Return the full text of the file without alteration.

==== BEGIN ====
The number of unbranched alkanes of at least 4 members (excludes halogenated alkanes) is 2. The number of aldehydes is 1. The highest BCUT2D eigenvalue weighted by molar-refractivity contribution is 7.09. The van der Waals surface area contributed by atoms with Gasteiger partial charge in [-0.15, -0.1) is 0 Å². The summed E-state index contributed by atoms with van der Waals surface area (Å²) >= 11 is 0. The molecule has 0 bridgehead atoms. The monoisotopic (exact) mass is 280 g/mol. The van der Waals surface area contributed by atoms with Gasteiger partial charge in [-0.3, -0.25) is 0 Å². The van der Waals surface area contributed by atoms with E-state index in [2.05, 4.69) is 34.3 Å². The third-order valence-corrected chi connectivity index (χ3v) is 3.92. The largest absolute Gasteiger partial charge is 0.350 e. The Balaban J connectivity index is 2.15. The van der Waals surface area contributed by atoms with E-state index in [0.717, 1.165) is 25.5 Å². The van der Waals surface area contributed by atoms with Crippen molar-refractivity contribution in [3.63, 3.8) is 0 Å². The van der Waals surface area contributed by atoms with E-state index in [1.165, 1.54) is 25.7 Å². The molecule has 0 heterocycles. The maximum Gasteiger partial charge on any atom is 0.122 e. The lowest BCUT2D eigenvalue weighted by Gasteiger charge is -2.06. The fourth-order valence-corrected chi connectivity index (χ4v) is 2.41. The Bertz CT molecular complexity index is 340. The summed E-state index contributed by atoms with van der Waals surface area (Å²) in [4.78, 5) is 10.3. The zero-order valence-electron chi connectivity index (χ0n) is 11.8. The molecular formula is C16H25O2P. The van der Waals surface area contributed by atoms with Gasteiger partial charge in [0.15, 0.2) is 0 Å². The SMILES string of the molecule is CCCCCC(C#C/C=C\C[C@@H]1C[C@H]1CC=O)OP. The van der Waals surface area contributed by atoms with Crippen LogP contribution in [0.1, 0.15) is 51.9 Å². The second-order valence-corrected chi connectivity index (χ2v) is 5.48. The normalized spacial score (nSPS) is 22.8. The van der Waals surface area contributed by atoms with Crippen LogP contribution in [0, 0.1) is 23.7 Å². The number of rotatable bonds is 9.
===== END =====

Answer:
The number of unbranched alkanes of at least 4 members (excludes halogenated alkanes) is 2. The number of aldehydes is 1. The highest BCUT2D eigenvalue weighted by molar-refractivity contribution is 7.09. The van der Waals surface area contributed by atoms with Gasteiger partial charge in [-0.15, -0.1) is 0 Å². The summed E-state index contributed by atoms with van der Waals surface area (Å²) >= 11 is 0. The molecule has 0 bridgehead atoms. The monoisotopic (exact) mass is 280 g/mol. The van der Waals surface area contributed by atoms with Gasteiger partial charge in [-0.3, -0.25) is 0 Å². The van der Waals surface area contributed by atoms with E-state index in [2.05, 4.69) is 34.3 Å². The third-order valence-corrected chi connectivity index (χ3v) is 3.92. The largest absolute Gasteiger partial charge is 0.350 e. The Balaban J connectivity index is 2.15. The van der Waals surface area contributed by atoms with E-state index in [0.717, 1.165) is 25.5 Å². The van der Waals surface area contributed by atoms with Crippen molar-refractivity contribution in [3.63, 3.8) is 0 Å². The van der Waals surface area contributed by atoms with E-state index in [1.165, 1.54) is 25.7 Å². The molecule has 0 heterocycles. The maximum Gasteiger partial charge on any atom is 0.122 e. The lowest BCUT2D eigenvalue weighted by Gasteiger charge is -2.06. The fourth-order valence-corrected chi connectivity index (χ4v) is 2.41. The Bertz CT molecular complexity index is 340. The summed E-state index contributed by atoms with van der Waals surface area (Å²) in [4.78, 5) is 10.3. The zero-order valence-electron chi connectivity index (χ0n) is 11.8. The molecular formula is C16H25O2P. The van der Waals surface area contributed by atoms with Gasteiger partial charge in [0.15, 0.2) is 0 Å². The SMILES string of the molecule is CCCCCC(C#C/C=C\C[C@@H]1C[C@H]1CC=O)OP. The van der Waals surface area contributed by atoms with Crippen LogP contribution in [0.1, 0.15) is 51.9 Å². The second-order valence-corrected chi connectivity index (χ2v) is 5.48. The normalized spacial score (nSPS) is 22.8. The van der Waals surface area contributed by atoms with Crippen LogP contribution in [0, 0.1) is 23.7 Å². The number of rotatable bonds is 9.